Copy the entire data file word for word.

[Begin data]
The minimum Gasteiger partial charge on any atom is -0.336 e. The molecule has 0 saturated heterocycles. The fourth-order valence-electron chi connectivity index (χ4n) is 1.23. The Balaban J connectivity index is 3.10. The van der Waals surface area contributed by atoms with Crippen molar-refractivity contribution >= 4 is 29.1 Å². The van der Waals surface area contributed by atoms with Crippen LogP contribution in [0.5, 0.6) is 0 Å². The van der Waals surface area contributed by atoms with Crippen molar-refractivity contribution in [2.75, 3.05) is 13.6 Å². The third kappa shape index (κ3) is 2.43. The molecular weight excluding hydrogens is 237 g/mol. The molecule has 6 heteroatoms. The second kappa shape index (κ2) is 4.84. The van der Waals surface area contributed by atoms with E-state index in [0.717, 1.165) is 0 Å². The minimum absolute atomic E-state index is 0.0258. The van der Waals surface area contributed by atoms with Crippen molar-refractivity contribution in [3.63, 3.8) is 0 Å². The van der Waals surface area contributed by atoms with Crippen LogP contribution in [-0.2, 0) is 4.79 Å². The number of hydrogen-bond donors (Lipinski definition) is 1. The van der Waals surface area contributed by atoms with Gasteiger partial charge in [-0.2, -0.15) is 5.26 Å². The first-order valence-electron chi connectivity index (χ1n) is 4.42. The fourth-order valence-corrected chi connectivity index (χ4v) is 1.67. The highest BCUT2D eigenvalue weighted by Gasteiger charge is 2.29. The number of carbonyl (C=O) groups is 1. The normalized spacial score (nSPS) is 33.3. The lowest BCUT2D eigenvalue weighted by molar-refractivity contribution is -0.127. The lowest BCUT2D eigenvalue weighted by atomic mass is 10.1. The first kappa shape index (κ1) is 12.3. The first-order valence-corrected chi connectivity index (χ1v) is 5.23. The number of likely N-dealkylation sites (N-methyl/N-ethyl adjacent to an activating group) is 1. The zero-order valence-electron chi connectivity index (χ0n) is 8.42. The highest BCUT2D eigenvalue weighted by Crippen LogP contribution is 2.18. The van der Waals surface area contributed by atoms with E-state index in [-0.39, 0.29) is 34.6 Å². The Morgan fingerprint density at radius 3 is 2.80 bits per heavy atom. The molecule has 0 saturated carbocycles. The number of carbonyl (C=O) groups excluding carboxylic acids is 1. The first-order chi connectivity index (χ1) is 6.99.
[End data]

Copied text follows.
The minimum Gasteiger partial charge on any atom is -0.336 e. The molecule has 0 saturated heterocycles. The fourth-order valence-electron chi connectivity index (χ4n) is 1.23. The Balaban J connectivity index is 3.10. The van der Waals surface area contributed by atoms with Crippen molar-refractivity contribution >= 4 is 29.1 Å². The van der Waals surface area contributed by atoms with Crippen LogP contribution in [0.5, 0.6) is 0 Å². The van der Waals surface area contributed by atoms with Crippen molar-refractivity contribution in [2.75, 3.05) is 13.6 Å². The third kappa shape index (κ3) is 2.43. The molecular weight excluding hydrogens is 237 g/mol. The molecule has 6 heteroatoms. The second kappa shape index (κ2) is 4.84. The van der Waals surface area contributed by atoms with E-state index in [0.717, 1.165) is 0 Å². The minimum absolute atomic E-state index is 0.0258. The van der Waals surface area contributed by atoms with Crippen molar-refractivity contribution in [3.63, 3.8) is 0 Å². The van der Waals surface area contributed by atoms with Crippen LogP contribution in [-0.2, 0) is 4.79 Å². The number of hydrogen-bond donors (Lipinski definition) is 1. The van der Waals surface area contributed by atoms with Gasteiger partial charge in [-0.2, -0.15) is 5.26 Å². The first-order valence-electron chi connectivity index (χ1n) is 4.42. The fourth-order valence-corrected chi connectivity index (χ4v) is 1.67. The highest BCUT2D eigenvalue weighted by Gasteiger charge is 2.29. The number of carbonyl (C=O) groups is 1. The normalized spacial score (nSPS) is 33.3. The lowest BCUT2D eigenvalue weighted by molar-refractivity contribution is -0.127. The lowest BCUT2D eigenvalue weighted by atomic mass is 10.1. The first kappa shape index (κ1) is 12.3. The first-order valence-corrected chi connectivity index (χ1v) is 5.23. The number of likely N-dealkylation sites (N-methyl/N-ethyl adjacent to an activating group) is 1. The zero-order valence-electron chi connectivity index (χ0n) is 8.42. The highest BCUT2D eigenvalue weighted by Crippen LogP contribution is 2.18. The van der Waals surface area contributed by atoms with E-state index in [-0.39, 0.29) is 34.6 Å². The Morgan fingerprint density at radius 3 is 2.80 bits per heavy atom. The molecule has 0 saturated carbocycles. The number of carbonyl (C=O) groups excluding carboxylic acids is 1. The first-order chi connectivity index (χ1) is 6.99.